The United Fly Tyers of Rhode Island (www.uftri.org) will begin its fly tying meetings the first Wednesday of the month, starting Sept. 4 through May 6, 2020. The meeting start 6:30 p.m. at the Knight of Columbus, 475 Sandy Lane, Warwick. The United Fly Tyers of Rhode Island is a non-profit educational organization dedicated to teaching fresh and salt water fly tying. Tables for beginners, intermediate, and sometimes advanced fly tyers are available. Materials and tools are provided for everyone who has paid the membership dues of $30 a year. Anyone interested in joining the may use them for one meeting before paying the yearly dues. Contact Jeff at (401) 741-0598 for further information.

Where’s the bite?

Striped bass and bluefish. Striped bass fishing on the Cape Cod Canal and at Block Island remains very strong. Manny Macedo of Lucky Bait & Tackle, Warren, said, “The Canal is on fire. A good customer who fishes there regularly said the fishing was so good that he made twenty casts and had twenty hook ups. The mackerel is so thick anglers were scooping them to shore with their hands.” John Littlefield of Archie’s Bait & Tackle said, “Bluefish to 27” are being taken in the upper bay at Sabin Point and at the Carousel at Crescent Park. One customer said bluefish and scup would come in waves, one hour the scup are there and then the next hour the scup move out and bluefish move in. We also have a lot of snapper blues in coves and bays. We also have a lot of school bass in the Warren River which seem to be feeding on schools of Atlantic Menhaden.” This weekend anglers on my boat found bluefish on the surface in the West Passage off Jamestown and hooked up with a couple of nice fish for table fare. Capt. Frank Blount of the Frances Fleet said, “We got out at night for bass and fishing was good. We had the right tides and good drifts. Friday night did see a full limit of bass to 20 pounds. Saturday started out very good but the wind picked up and the drift went to 3.5 knots and the fishing shut down.”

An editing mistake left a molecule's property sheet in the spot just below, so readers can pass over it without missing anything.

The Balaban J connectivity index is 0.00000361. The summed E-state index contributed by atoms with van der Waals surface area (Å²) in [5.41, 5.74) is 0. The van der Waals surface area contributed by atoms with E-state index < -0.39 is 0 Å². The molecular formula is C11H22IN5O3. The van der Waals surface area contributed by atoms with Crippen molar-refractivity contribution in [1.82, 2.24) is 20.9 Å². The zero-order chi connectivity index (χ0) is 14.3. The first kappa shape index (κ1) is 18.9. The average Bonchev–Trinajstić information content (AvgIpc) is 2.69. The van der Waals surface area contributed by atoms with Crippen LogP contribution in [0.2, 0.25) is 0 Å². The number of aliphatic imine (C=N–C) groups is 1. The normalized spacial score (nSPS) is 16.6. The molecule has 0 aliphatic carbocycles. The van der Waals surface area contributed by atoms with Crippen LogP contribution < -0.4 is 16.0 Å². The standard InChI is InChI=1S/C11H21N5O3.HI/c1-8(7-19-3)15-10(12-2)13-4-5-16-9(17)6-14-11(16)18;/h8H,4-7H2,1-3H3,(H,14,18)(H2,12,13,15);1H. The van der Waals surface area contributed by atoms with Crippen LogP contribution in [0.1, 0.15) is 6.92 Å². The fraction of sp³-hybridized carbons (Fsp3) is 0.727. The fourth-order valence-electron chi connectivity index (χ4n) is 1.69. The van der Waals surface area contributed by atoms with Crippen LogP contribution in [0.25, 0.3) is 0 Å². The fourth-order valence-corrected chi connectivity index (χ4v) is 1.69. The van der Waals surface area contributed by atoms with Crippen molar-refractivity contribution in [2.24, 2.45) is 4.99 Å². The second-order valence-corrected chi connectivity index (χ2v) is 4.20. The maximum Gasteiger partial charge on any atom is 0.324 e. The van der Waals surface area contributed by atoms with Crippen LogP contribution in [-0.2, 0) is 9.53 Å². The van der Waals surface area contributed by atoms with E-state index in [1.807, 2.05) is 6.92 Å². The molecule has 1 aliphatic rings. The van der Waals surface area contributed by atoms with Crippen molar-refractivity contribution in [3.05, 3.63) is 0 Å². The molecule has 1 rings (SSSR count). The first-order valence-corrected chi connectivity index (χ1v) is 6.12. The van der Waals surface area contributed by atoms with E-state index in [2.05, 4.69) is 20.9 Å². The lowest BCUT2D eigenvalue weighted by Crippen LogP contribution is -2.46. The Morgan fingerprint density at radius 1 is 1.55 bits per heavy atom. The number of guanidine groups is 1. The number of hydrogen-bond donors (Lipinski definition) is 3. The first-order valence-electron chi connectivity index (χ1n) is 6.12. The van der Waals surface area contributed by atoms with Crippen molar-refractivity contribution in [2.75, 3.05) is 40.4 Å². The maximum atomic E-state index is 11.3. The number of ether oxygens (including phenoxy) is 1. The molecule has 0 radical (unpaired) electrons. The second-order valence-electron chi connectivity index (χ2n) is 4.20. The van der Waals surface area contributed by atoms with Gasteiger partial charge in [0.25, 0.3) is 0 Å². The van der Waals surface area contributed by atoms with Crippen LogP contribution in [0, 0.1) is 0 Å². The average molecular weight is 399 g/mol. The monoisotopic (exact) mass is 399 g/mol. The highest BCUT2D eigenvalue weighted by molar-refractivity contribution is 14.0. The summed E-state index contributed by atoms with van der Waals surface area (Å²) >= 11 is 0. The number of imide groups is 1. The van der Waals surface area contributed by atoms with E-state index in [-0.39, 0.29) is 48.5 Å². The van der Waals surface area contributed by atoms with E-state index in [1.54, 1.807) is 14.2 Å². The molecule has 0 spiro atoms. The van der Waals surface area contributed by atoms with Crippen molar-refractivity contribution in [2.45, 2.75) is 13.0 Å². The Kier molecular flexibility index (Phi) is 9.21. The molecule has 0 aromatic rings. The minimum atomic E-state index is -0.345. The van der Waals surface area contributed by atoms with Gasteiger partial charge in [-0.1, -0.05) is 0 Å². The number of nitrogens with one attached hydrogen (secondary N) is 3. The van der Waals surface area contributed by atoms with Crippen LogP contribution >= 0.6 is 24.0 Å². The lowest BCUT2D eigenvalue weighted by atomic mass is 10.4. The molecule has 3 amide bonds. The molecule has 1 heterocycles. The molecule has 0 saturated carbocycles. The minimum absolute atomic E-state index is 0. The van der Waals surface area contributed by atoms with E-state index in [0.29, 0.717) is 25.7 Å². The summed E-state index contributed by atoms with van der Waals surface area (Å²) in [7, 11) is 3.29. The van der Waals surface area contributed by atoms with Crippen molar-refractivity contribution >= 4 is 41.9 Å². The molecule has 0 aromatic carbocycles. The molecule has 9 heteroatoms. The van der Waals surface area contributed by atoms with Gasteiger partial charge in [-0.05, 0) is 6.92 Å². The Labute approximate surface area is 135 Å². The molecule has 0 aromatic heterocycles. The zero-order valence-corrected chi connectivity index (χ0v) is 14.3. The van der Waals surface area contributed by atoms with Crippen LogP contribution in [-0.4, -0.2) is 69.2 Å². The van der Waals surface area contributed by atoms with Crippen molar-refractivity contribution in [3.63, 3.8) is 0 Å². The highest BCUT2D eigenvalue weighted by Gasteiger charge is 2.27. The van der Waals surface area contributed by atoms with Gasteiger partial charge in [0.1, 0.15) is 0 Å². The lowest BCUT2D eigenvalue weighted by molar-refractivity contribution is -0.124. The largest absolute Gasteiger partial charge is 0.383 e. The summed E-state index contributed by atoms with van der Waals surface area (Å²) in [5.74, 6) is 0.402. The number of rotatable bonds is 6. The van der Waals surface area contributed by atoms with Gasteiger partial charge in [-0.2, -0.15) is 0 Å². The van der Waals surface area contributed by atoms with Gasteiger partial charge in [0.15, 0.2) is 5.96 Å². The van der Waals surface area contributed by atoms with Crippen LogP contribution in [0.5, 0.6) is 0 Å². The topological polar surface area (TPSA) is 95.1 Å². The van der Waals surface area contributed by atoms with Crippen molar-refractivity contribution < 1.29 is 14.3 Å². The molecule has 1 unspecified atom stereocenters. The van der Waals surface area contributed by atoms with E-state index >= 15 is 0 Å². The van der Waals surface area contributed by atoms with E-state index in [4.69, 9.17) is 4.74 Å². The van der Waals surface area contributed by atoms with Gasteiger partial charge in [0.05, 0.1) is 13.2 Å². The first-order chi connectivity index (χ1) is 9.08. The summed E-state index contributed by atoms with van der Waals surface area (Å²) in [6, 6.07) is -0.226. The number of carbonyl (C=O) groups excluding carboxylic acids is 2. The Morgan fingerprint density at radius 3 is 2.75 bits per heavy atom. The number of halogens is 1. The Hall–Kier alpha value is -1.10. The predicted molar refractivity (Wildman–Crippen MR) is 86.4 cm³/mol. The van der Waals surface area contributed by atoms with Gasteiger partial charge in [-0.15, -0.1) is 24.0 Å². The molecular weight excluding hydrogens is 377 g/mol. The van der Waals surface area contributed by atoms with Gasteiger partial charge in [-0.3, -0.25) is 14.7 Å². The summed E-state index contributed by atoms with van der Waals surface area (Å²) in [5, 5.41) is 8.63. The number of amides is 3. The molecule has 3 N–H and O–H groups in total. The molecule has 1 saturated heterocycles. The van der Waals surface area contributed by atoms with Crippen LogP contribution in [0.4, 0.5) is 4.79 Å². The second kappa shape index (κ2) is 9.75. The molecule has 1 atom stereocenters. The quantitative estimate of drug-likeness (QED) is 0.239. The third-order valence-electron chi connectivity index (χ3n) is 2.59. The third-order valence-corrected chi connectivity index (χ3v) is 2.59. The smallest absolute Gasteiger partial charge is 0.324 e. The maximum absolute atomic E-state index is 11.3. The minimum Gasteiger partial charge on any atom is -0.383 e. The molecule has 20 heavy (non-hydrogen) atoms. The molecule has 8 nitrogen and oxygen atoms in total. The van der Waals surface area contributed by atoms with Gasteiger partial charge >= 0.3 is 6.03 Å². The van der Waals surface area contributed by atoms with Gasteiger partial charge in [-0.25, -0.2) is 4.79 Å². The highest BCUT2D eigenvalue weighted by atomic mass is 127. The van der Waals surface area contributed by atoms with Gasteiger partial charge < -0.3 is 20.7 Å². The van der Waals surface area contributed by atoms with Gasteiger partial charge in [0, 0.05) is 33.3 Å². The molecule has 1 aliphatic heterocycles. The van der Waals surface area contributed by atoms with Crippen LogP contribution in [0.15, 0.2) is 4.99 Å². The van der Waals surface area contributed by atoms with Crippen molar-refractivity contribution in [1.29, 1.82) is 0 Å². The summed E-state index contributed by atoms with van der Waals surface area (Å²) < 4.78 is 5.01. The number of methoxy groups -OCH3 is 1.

Scup fishing has been outstanding. We caught 15 or 20 twelve inch or larger fish drifting on Great Ledge on the west side of Jamestown about a mile north of the Jamestown Bridge this weekend. Macedo said, “Scup fishing has been awesome. Guys are catching 15 to 20 fish, all of them very nice size.”

Fluke and black sea bass. Fluke fishing has not been great. Macedo said, ”We have had just a few fish being taken off Newport and at the mouth of the Sakonnet.” I fished off Newport this weekend for 1.5 hours and managed just one 19” fish and several shorts. Charter customers on board found no fluke at the mouth of the Sakonnet River but ten nice black sea bass to 23”. Capt. Frank Blount of the Frances Fleet said, “The fishing had its ups and downs. The full day boat has been seeing steady limits of bomber sea bass to over five pounds. The fluke fishing has really been a toss of the coin, good fishing one drift and then nothing on the next. The beginning of the week saw the best action with fluke to 10 pounds. Mid-week we did see a new pop of fish close to home with some anglers limiting out on the half day trips.”

Freshwater fishing. Littlefield, “Bass fishing with shiners seems to be good. A customer caught a 5.5 pound largemouth at Olney Pond in Lincoln. He also caught two trout which is a bit unusual this time of year with all this hot weather.”

Dave Monti holds a captain’s master license and a charter fishing license. He is a RISAA board member, a member of the RI Party & Charter Boat Association, the American Saltwater Guides Association and the RI Marine Fisheries Council. Follow Capt. Dave on twitter @CaptDaveMonti. He’ll be tweeting about ‘Where’s the bite’, fishing regulations, national fishing policy, and issues that impact the fish. Forward fishing news and photos to Capt. Dave at dmontifish@verizon.net or visit www.noflukefishing.com.


Dave Monti

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Jim McGaw

A lifelong Portsmouth resident, Jim graduated from Portsmouth High School in 1982 and earned a journalism degree from the University of Rhode Island in 1986. He's worked two different stints at East Bay Newspapers, for a total of 18 years with the company so far. When not running all over town bringing you the news from Portsmouth, Jim listens to lots and lots and lots of music, watches obscure silent films from the '20s and usually has three books going at once. He also loves to cook crazy New Orleans dishes for his wife of 25 years, Michelle, and their two sons, Jake and Max.